Relics

Some people go to Cancun on their Spring Break; others go to Myrtle Beach.  We went to Baltimore.   My wife and I are both interested in medieval art, and the Walter Art Museum there is featuring a big exhibit of medieval reliquaries.  That is, containers for relics, bones and other remains of saints that played a big part in medieval spirituality, and, indeed, in Roman Catholicism to this day.

The containers ranged from mini-tombs to realistic statuary.  (The arm and hand pictured below used to contain an arm bone of a saint.  The priest would wield it to touch the sick and other worshippers, who considered that it was the equivalent of being touched by the late saint.)  They were quite well-crafted and beautiful, considered as works of art.  But the show made me intrigued with the whole practice of the veneration of relics.

What surprised me is that some of the reliquaries still contained relics!  I saw the tooth of John the Baptist!  Another tooth of Mary Magdalene!  And splinters from the True Cross displayed behind glass that was worked into an elaborate gold cross.  Other relics were tiny bits of bone that were wrapped in colored cloth, with a label identifying the saint they belonged to.   Even today Roman Catholic altars have to contain some relic of a saint, if not a fragment of his or her body, a “contact relic,” which is something that once touched the saint.  (A scrap of cloth from the saint’s clothing, or the like.)

Now a good many of these relics are obviously fake.  For example, I saw the sindarion, a cloth that supposedly wiped the face of Christ, leaving a miraculous image.   At the museum it was displayed in an ornate frame behind cloudy glass, and one could indeed see the face of Jesus, but instead of looking like a photograph, it was an image that conformed–surprise, surprise–to the style of late medieval paintings.  I learned that the sindarion was a very popular kind of icon, which meant that there must have been quite a few of them.  One question of my Catholic friends:  If an altar requires an icon, if the icon is spurious, does that invalidate the altar and its sacraments?  Surely not.  But why not?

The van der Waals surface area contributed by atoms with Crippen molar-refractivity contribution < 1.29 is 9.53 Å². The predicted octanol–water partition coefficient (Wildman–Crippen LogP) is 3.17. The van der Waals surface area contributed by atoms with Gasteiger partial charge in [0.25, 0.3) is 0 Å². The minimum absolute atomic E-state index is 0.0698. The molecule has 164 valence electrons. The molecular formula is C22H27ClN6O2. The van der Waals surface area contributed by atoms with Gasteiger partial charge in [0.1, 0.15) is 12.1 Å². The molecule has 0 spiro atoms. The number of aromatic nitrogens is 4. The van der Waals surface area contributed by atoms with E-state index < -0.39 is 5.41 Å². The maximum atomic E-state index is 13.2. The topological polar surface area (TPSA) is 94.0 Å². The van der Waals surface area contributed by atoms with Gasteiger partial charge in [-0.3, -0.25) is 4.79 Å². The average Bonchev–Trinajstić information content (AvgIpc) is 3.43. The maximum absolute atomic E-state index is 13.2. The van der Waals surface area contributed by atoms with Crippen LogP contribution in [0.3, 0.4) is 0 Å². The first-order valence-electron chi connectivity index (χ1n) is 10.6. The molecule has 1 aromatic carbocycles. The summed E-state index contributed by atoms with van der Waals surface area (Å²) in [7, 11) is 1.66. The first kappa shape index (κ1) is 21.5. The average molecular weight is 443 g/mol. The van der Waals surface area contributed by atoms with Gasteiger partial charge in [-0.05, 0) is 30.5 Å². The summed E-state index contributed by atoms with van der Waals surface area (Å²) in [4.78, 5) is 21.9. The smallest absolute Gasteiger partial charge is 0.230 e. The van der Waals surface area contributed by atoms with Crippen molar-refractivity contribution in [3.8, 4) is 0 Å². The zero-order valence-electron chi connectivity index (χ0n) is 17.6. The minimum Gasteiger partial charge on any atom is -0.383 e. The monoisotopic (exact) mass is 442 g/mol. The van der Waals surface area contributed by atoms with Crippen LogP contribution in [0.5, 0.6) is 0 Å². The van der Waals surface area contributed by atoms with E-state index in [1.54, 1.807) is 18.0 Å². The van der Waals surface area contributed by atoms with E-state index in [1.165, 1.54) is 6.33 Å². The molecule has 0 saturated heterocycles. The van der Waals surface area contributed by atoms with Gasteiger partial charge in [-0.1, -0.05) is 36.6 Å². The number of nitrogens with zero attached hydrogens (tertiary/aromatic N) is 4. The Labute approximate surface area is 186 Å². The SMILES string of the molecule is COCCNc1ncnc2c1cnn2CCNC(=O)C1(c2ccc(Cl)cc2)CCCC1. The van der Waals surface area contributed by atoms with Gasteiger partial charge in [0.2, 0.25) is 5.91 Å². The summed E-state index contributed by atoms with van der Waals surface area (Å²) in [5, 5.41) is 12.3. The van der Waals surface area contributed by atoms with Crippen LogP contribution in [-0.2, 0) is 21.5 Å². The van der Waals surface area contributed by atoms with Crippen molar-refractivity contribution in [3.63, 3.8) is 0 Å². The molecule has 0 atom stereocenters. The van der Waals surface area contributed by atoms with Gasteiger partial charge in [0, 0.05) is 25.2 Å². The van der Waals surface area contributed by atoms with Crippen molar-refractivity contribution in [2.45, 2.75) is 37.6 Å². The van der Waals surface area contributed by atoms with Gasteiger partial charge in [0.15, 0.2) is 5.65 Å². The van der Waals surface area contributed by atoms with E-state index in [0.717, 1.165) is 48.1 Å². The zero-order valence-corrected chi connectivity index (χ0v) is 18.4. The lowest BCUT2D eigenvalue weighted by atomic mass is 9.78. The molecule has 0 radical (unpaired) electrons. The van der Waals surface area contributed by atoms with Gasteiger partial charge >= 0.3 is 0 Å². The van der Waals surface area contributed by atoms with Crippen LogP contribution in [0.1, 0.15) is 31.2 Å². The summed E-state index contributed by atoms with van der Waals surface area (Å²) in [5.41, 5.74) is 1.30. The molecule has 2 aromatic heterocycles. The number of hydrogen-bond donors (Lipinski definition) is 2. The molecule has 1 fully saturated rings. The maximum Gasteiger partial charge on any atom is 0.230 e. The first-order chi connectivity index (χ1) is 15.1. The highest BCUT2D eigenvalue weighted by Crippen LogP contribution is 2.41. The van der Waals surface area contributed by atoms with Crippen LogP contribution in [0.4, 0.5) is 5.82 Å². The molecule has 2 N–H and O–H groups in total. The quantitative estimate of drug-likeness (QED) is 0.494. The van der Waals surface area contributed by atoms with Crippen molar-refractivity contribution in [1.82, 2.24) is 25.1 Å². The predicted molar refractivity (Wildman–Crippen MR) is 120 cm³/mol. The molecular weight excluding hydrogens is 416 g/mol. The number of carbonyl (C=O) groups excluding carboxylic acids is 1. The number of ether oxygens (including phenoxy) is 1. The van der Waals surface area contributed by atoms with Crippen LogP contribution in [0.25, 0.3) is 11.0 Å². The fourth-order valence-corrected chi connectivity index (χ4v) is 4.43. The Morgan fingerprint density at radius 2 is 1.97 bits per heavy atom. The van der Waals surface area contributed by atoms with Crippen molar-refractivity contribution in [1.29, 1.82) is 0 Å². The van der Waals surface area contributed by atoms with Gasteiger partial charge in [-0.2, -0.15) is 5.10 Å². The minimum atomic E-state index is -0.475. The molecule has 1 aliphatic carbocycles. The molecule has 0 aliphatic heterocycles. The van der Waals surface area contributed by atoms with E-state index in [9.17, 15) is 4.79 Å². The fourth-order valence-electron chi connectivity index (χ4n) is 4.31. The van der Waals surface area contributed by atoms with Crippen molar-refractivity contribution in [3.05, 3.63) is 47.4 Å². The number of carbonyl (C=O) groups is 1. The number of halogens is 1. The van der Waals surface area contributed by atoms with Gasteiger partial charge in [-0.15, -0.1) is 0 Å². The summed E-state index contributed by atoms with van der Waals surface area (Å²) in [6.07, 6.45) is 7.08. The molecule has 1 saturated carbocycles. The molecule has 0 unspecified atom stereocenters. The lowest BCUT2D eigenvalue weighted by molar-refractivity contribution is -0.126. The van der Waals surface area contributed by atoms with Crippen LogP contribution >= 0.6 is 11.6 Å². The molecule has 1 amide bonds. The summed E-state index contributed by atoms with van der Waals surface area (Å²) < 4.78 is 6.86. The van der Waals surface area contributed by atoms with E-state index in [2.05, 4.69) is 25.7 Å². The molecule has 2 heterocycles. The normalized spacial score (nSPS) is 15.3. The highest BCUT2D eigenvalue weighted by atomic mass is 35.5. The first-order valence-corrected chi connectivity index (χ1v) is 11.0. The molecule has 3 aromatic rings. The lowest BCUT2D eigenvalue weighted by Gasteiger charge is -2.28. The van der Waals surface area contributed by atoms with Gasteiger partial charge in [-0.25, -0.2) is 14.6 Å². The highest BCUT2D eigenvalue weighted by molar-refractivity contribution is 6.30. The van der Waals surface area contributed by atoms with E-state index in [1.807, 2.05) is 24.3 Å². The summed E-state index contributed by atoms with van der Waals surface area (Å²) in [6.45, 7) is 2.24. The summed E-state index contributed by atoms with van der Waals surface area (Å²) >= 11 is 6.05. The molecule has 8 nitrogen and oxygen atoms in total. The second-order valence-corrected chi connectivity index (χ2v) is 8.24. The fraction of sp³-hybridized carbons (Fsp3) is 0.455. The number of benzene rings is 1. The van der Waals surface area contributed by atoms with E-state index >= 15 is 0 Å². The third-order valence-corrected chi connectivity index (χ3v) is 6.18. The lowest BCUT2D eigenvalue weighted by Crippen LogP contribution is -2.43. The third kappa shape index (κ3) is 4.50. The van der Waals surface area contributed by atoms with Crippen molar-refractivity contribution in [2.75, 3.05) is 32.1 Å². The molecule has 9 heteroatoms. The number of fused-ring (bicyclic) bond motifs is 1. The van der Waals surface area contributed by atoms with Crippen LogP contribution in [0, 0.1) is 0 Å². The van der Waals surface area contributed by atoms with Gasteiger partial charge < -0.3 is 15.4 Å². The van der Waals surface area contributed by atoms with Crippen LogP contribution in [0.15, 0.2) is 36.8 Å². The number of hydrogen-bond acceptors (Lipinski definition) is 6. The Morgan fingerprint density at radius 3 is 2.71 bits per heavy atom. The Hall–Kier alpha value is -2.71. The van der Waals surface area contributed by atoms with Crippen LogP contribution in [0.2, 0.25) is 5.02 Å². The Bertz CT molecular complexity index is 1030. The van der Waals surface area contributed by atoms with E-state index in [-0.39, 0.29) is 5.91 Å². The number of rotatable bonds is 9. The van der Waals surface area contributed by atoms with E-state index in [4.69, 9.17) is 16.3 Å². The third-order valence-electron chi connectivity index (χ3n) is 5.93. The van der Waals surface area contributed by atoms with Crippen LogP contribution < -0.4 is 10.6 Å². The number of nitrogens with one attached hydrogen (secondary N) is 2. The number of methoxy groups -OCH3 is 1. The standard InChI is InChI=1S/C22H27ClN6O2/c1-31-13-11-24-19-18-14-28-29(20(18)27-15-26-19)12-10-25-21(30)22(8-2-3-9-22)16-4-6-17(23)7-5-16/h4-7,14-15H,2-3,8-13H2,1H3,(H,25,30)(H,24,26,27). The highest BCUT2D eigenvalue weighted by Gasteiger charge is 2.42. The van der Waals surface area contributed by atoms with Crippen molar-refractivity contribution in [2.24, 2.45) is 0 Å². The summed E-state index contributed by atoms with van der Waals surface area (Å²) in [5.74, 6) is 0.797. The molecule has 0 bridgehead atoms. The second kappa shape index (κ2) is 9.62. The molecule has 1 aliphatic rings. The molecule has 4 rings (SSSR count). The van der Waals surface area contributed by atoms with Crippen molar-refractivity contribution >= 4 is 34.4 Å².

According to the exhibit, the value of a relic is not just as a historical artifact to encourage one’s faith–as in, “wow, that saint really lived, and all this stuff really happened”–but rather, it is thought that these objects have some sort of spiritual power.  So surely an object that is not actually a relic cannot have that power.

Certainly some of the relics are authentic, particularly the remains of contemporary people who had been canonized.  Apparently, the practice is to dig up the grave of a person who has been named a saint, and to break up the body or the bones, distributing them as relics.  At the end of the exhibit we saw a modern reliquary containing the brown, desiccated finger of Elizabeth Seton, the 19th century American who was canonized not long ago.  I found that macabre.  Another question to my Catholic friends:  Why is it wrong to desecrate bodies in general, but that it is all right to do that to saints?  Is that what is in store for the body of Pope John Paul II?  It has been announced that it will be disinterred for the canonization ceremony.

Another modern relic on display was a bone from Francis X. Seelos, a 19th century priest with local ties, who served in the Baltimore area.  He has been beatified and awaits full canonization from the Pope, which is pretty much a done deal since two miracles have been attributed to him.  As I was marveling at this relic, an elderly woman with a European accent who was standing beside me asked if I were Catholic.  I said, no.  She said that she had prayed to Father Seelos, and he healed her son of cancer.  Then she caught herself and said, well, God healed him, but Father Seelos interceded for him.

I know quite a few evangelicals and Lutherans and others who have converted to Roman Catholicism.  I understand the appeal of the great intellectual tradition, the scholastic theology, the aesthetics, the ceremony, the history, and the like.  What I don’t get, though, is the popular piety.  Again, any of you Catholic readers, please explain it to me.

In the meantime, I have to say that the exhibit, fascinating as it was, brought out even more the Lutheran in me.

Treasures of Heaven · The Walters Art Museum.


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